Arms for Manipur villagers to keep insurgents at bay

May 4th, 2008 - 6:10 pm ICT by admin  

Imphal, May 4 (IANS) Authorities in Manipur, one of northeast India’s worst insurgency-hit states, have decided to arm villagers with weapons to enable them protect themselves from militants and control rebel activities, officials said Sunday. “The state cabinet has decided to train up to 500 villagers in the districts of Thoubal and Imphal West and provide them weapons after local residents rose in revolt against excesses committed by armed militants who have been killing civilians and extorting cash,” said Manipur Irrigation and Flood Control Minister N. Biren.

A militant group March 24 killed three people - two teenaged girls and a boy - at Heirok village, and later killed another man at Chajing. Following these incidents, villagers rose in revolt and pressed the government to give them weapons.

To start with, 300 men from Heirok and 200 from Chajing villages would be recruited, given a month’s training on handling weapons and will be provided with .303 rifles. They will also be paid a monthly consolidated salary of Rs.3,000 each.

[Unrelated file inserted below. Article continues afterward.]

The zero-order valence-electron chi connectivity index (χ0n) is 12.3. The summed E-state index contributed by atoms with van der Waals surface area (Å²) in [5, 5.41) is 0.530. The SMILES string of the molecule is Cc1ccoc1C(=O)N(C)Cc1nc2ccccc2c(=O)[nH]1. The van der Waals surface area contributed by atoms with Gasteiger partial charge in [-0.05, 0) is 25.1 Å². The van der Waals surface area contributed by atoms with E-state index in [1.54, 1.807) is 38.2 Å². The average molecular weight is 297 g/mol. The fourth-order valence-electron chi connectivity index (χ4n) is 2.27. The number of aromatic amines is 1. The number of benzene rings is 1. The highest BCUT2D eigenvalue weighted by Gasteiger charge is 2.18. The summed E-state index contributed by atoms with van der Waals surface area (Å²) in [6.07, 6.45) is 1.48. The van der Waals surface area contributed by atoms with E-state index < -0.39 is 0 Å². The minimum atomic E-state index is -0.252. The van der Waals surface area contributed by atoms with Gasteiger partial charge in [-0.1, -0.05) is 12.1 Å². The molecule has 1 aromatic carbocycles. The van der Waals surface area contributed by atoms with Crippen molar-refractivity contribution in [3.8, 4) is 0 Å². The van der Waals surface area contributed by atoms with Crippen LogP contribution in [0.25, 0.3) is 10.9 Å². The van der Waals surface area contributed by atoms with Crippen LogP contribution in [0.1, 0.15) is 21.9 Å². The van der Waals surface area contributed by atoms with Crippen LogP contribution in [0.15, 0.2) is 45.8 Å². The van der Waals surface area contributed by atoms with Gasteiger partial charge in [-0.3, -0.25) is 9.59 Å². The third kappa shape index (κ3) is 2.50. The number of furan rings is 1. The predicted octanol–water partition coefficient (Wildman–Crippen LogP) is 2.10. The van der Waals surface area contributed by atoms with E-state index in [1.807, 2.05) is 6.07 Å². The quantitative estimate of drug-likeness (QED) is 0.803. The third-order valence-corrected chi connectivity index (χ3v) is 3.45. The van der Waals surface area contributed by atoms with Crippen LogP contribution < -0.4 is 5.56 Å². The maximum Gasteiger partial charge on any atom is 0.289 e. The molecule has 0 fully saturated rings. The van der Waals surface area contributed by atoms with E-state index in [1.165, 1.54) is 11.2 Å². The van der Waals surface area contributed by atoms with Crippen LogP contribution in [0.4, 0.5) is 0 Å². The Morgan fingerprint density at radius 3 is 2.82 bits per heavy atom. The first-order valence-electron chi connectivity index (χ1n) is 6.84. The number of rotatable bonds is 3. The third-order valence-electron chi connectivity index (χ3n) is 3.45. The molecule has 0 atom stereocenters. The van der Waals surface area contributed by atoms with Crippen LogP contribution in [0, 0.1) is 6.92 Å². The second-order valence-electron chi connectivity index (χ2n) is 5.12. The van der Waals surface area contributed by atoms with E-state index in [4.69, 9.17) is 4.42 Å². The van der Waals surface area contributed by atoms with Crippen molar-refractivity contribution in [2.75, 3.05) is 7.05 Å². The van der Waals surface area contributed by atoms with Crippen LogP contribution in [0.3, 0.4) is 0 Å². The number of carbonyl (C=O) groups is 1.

The new force, whose personnel shall be called ’special police officers’, would be in place from the middle of June.

Manipur, bordering Myanmar, has over two dozen active rebel groups pushing demands ranging from secession from India to maximum autonomy.

No insurgent group from Manipur is engaged in peace talks with the Indian government so far, although around six rag-tag Kuki ethnic rebel outfits are on a ceasefire with the authorities.

The decision to provide weapons to civilians has drawn criticism from civil society and rights groups.

“The move will encourage bloodshed in Manipur among people of the same ethnic origin,” said a statement by the United Committee Manipur (UCM), a civil society combine.

More than 10,000 people have been killed in insurgency-related violence in Manipur during the past decade.

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